NADINE LeBLANC: I don’t know that it’s going to make a difference in Christopher’s case. You know? I don’t know that. But I’m hoping that if he’s as good as they say he is, that he can make an impact in what’s going on and maybe someone else won’t go through this. Another family won’t be shattered and dismembered like mine. I understand accidents, I understand illness, I understand old age, but I don’t understand murder.
JEFFREY KAYE: Bratton was picked as LA’s top cop because of what he’s credited with accomplishing in New York City in the mid 1990s, when he was the commissioner of the NYPD. During his two-and-half-year tenure, violent crime plummeted in New York, homicides, alone, by over 50 percent. But Bratton says duplicating that success in LA will be far more daunting. One reason is that the 9,000 men and women under his command are spread thin across this 465- square mile metropolis.
WILLIAM BRATTON: They’re 40,000 cops in New York. I’d have to have 18,000 cops in Los Angeles to have a comparable sized police force. We don’t have it. I’ve got 9,000. There ain’t no more. So everybody is talking about, “we need more police, we want to see more police.” Fine. You go find some way to hire them, and I’ll be more than happy to give them to you. Meantime, I’m going to use what I have much more effectively.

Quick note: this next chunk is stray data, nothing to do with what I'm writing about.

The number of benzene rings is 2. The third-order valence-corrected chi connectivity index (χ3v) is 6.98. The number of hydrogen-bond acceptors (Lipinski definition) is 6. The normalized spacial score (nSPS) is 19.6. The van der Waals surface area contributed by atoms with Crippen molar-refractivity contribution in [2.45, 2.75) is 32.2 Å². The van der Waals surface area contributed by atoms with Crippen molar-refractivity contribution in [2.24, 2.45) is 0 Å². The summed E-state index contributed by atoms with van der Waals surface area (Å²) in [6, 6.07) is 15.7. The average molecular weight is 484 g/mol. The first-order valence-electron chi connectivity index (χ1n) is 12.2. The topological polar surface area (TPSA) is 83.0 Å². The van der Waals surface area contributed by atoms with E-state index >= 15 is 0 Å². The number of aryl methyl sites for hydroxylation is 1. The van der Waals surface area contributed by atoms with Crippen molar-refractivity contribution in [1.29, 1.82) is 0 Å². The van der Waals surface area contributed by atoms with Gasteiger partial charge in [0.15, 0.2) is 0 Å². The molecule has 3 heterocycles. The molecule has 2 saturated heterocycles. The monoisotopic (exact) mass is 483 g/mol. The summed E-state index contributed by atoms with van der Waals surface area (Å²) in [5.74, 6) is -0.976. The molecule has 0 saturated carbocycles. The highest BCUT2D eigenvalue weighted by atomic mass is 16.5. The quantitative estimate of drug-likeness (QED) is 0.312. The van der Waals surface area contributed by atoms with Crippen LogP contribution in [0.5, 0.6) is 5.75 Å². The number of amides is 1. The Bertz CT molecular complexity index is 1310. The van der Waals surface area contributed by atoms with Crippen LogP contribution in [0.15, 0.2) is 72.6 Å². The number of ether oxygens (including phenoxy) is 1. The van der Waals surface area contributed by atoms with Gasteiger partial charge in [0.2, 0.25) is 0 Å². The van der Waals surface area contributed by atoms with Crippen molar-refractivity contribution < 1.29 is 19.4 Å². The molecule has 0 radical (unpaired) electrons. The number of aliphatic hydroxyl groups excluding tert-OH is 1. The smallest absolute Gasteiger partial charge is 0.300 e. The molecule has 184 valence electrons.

SPOKESMAN: Misdemeanor is how many ages and below?
JEFFREY KAYE: The city budget proposed for the next year does add 320 officers to the LAPD. That’s nowhere near the number Bratton wants. So he says he is prepared to do more with less, a topic he frequently tackles as he introduces himself to the community.
WILLIAM BRATTON: We are going to put into place a technology we developed in New York, Compstat, which was a computer system that allows us, literally on a daily basis, to start picking up spikes in crime. It’s really our radar. So that if we see there is a spike in gang violence, two gangs may be starting to go at each other, we’ll be able to very quickly move resources in to smother that problem.
JEFFREY KAYE: Attacking Los Angeles’ notorious gangs who are responsible for so much of the bloodshed on the streets is a cornerstone of Bratton’s public safety strategy. He says gang ruthlessness makes the mafia look tame.